Sunrise is still an hour away as I slip the new GLE off its moorings and roll slowly into the inky black. With plenty of ‘data’ to collect and loads to discover, I’m looking forward to driving it over familiar roads.
Instrument panel can be reconfigured.
First impressions, literally straight out of the box, come as a bit of a surprise. Merc’s new GLE is clearly longer in beam, built on a longer 2,995mm wheelbase, and is wider too. I notice the extra length as I reverse out of my tight parking spot, and then when I hook a left to exit the gate, I have to give parked cars a wide berth.
Trackpad takes some getting used to.
Once on the move, the new 4,930mm-long GLE just seems to shrink around me. A lot of this has to do with how on the ball Merc’s BS6-ready OM654 diesel is, and how quick and slack-free the steering is.
No Sport, so throttle responses, steering not altered.
As I accelerate over Mumbai’s empty roads, the engine feels light, agile and responds almost instantly to a tap on the throttle. Almost petrol-like in operation at low and medium speeds, it pulls so cleanly, it’s difficult to believe it displaces only 1,950cc. Some of this effervescence is down to the fact that it comes with a 2,500bar fourth-generation common rail system, it has an aluminium block with steel pistons, twin sequential turbos (a large low-pressure turbo and a small high-pressure one), and that the engine also uses a water-to-air intercooler. Putting out a very healthy 245hp and, more importantly, 500Nm of torque, what also impacts the way the 300d drives is the 9-speed gearbox.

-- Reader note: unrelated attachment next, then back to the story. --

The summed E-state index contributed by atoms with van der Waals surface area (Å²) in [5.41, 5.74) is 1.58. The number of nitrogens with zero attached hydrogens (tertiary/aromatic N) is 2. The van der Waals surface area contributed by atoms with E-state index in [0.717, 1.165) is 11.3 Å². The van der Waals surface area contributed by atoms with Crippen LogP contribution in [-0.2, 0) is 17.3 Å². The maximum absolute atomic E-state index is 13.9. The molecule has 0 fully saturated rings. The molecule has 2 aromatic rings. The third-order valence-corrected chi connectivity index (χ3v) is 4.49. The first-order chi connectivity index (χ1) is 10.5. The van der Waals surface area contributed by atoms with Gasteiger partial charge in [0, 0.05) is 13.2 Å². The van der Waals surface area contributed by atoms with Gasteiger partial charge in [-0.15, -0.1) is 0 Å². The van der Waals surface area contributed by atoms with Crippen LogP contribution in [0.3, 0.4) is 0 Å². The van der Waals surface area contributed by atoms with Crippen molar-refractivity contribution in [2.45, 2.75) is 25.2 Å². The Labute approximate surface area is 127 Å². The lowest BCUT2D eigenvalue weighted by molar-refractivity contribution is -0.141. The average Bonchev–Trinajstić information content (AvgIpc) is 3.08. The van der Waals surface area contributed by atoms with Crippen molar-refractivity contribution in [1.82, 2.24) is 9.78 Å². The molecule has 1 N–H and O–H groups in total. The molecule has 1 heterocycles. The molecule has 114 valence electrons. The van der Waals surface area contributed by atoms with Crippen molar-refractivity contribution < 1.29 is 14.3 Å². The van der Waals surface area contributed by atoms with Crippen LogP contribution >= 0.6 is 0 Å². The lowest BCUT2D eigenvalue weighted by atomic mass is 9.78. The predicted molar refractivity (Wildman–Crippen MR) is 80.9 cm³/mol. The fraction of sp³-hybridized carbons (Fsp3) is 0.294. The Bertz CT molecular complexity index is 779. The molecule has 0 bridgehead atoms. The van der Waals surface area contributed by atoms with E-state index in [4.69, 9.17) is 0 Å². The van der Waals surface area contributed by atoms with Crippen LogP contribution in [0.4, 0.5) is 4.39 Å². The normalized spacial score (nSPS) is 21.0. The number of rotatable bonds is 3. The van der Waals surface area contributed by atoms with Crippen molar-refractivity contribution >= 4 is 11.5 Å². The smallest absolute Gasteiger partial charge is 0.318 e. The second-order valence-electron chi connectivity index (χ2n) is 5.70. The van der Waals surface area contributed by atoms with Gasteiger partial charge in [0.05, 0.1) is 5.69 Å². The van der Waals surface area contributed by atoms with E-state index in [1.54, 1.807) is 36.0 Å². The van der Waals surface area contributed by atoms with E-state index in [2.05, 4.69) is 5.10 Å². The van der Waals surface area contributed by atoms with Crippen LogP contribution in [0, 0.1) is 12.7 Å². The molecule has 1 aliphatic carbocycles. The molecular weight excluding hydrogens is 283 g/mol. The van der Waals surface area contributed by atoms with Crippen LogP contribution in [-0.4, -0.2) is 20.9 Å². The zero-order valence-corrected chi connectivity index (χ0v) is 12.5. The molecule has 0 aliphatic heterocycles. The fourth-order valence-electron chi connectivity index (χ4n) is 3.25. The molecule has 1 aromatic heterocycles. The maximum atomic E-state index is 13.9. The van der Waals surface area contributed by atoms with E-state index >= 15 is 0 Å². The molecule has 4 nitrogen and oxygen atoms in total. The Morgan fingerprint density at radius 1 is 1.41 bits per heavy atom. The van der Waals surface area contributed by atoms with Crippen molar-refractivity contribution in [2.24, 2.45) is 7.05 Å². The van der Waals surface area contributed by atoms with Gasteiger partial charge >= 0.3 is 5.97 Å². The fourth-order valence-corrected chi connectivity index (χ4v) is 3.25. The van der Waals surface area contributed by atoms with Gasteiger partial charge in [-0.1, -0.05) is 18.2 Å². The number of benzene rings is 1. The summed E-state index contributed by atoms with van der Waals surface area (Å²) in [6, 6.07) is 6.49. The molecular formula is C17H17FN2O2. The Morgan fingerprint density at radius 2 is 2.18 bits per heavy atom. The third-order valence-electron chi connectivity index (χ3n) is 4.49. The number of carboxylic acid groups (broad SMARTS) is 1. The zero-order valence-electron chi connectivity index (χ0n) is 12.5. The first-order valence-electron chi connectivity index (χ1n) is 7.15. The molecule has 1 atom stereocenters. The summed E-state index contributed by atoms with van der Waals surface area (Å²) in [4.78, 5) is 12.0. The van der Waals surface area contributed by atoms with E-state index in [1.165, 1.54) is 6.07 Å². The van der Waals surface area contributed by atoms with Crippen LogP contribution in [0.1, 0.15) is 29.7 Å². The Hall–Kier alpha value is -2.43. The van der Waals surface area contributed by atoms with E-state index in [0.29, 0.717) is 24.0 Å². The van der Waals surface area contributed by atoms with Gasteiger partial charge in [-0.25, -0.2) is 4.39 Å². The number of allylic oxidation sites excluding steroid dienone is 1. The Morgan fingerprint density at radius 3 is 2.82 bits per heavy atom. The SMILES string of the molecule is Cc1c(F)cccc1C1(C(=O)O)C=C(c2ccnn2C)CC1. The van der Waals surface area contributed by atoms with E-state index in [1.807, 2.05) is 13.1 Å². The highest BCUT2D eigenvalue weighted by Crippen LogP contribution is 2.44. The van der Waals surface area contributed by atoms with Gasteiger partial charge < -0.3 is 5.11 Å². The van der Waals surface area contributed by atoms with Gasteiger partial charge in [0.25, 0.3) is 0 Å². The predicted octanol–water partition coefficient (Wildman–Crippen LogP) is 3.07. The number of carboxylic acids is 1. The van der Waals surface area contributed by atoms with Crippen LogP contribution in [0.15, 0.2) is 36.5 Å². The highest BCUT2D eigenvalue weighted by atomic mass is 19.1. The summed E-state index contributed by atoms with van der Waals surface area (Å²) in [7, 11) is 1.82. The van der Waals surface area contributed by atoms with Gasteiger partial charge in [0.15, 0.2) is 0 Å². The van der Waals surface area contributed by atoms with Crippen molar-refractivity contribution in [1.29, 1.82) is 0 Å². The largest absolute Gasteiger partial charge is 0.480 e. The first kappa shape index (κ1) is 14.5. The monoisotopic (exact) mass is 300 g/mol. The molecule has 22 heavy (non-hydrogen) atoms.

Quality of wood, chrome, fit and finish impressive.
As I continue my journey across Mumbai’s 5km-long Sea Link and onto some smaller roads, I marvel at the how precise and effort-free the steering is. It isn’t exactly oily-smooth like the Volvo XC90’s, or quite Audi-like either, but it clearly is more precise and almost as effort-free. It’s so good that all you need to do to move this mass of metal is roll your wrists, and the GLE goes exactly where you point it.
Knurled toggle switches and chrome buttons.
The ride, however, could have been tauter. This becomes evident as I drive over some broken patches of road on the outskirts of Mumbai, where the coil spring setup (no air suspension on this version) feels a bit floaty over lumpy tarmac. Some rough patches are dispatched effortlessly, and comfort in general is good, but sharp-edged bumps and large potholes register as ‘thwacks’ and thumps in the cabin.
Massive legroom and ample thigh support make it feel like the E-class of SUVs.
As I turn onto the road that leads to Nashik and meet up with the rest of the crew, I notice a faint glow in the sky. Now black isn’t the ideal colour when it comes to shooting a car. It’s doesn’t hold light as well as a lighter colour, and keeping the reflections down, unless you are in an open area, is very difficult. Still can’t but help marvel at how the rivulets of light run along the ridges on the bonnet.